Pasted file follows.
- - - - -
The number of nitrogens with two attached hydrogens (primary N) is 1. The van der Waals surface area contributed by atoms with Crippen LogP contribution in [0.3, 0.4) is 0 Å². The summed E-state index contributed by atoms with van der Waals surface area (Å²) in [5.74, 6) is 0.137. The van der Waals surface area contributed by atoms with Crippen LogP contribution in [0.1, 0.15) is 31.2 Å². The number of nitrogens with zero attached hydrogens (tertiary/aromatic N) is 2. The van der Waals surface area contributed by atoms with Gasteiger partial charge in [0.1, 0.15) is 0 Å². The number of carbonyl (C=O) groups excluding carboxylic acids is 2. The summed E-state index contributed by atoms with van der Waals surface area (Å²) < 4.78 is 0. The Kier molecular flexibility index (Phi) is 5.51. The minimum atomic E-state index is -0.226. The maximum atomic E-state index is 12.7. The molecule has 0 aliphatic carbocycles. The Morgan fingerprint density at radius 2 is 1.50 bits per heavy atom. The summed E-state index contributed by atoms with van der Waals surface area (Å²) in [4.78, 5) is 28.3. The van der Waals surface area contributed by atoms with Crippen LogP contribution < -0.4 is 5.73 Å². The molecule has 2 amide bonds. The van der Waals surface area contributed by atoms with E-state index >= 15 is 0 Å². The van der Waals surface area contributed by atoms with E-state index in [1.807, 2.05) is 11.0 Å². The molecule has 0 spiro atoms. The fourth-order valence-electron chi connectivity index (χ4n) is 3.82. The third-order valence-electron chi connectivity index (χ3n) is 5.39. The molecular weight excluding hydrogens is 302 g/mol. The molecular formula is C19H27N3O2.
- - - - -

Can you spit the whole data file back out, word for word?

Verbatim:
The number of nitrogens with two attached hydrogens (primary N) is 1. The van der Waals surface area contributed by atoms with Crippen LogP contribution in [0.3, 0.4) is 0 Å². The summed E-state index contributed by atoms with van der Waals surface area (Å²) in [5.74, 6) is 0.137. The van der Waals surface area contributed by atoms with Crippen LogP contribution in [0.1, 0.15) is 31.2 Å². The number of nitrogens with zero attached hydrogens (tertiary/aromatic N) is 2. The van der Waals surface area contributed by atoms with Gasteiger partial charge in [0.1, 0.15) is 0 Å². The number of carbonyl (C=O) groups excluding carboxylic acids is 2. The summed E-state index contributed by atoms with van der Waals surface area (Å²) < 4.78 is 0. The Kier molecular flexibility index (Phi) is 5.51. The minimum atomic E-state index is -0.226. The maximum atomic E-state index is 12.7. The molecule has 0 aliphatic carbocycles. The Morgan fingerprint density at radius 2 is 1.50 bits per heavy atom. The summed E-state index contributed by atoms with van der Waals surface area (Å²) in [4.78, 5) is 28.3. The van der Waals surface area contributed by atoms with Crippen LogP contribution < -0.4 is 5.73 Å². The molecule has 2 amide bonds. The van der Waals surface area contributed by atoms with E-state index >= 15 is 0 Å². The van der Waals surface area contributed by atoms with E-state index in [1.807, 2.05) is 11.0 Å². The molecule has 0 spiro atoms. The fourth-order valence-electron chi connectivity index (χ4n) is 3.82. The third-order valence-electron chi connectivity index (χ3n) is 5.39. The molecular weight excluding hydrogens is 302 g/mol. The molecular formula is C19H27N3O2.